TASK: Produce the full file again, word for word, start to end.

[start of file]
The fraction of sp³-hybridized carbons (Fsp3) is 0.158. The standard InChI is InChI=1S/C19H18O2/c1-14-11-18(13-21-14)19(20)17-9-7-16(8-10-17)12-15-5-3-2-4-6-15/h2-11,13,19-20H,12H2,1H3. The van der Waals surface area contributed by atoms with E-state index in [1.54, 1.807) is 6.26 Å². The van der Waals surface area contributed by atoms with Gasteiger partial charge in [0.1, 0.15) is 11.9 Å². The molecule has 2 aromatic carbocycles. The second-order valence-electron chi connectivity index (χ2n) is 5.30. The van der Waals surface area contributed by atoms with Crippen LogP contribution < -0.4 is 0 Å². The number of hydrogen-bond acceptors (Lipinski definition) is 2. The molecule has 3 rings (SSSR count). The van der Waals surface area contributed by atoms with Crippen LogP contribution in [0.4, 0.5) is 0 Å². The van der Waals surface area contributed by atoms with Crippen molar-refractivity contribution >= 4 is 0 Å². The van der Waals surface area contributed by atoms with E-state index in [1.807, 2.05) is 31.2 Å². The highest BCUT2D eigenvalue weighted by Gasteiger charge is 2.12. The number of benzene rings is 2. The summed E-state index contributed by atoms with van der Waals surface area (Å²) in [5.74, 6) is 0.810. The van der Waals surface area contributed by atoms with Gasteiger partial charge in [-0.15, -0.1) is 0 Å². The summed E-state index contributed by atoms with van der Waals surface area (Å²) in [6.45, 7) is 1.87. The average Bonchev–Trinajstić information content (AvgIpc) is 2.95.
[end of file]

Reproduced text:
The fraction of sp³-hybridized carbons (Fsp3) is 0.158. The standard InChI is InChI=1S/C19H18O2/c1-14-11-18(13-21-14)19(20)17-9-7-16(8-10-17)12-15-5-3-2-4-6-15/h2-11,13,19-20H,12H2,1H3. The van der Waals surface area contributed by atoms with E-state index in [1.54, 1.807) is 6.26 Å². The van der Waals surface area contributed by atoms with Gasteiger partial charge in [0.1, 0.15) is 11.9 Å². The molecule has 2 aromatic carbocycles. The second-order valence-electron chi connectivity index (χ2n) is 5.30. The van der Waals surface area contributed by atoms with Crippen LogP contribution < -0.4 is 0 Å². The number of hydrogen-bond acceptors (Lipinski definition) is 2. The molecule has 3 rings (SSSR count). The van der Waals surface area contributed by atoms with Crippen LogP contribution in [0.4, 0.5) is 0 Å². The van der Waals surface area contributed by atoms with Crippen molar-refractivity contribution >= 4 is 0 Å². The van der Waals surface area contributed by atoms with E-state index in [1.807, 2.05) is 31.2 Å². The highest BCUT2D eigenvalue weighted by Gasteiger charge is 2.12. The number of benzene rings is 2. The summed E-state index contributed by atoms with van der Waals surface area (Å²) in [5.74, 6) is 0.810. The van der Waals surface area contributed by atoms with Gasteiger partial charge in [-0.15, -0.1) is 0 Å². The summed E-state index contributed by atoms with van der Waals surface area (Å²) in [6.45, 7) is 1.87. The average Bonchev–Trinajstić information content (AvgIpc) is 2.95.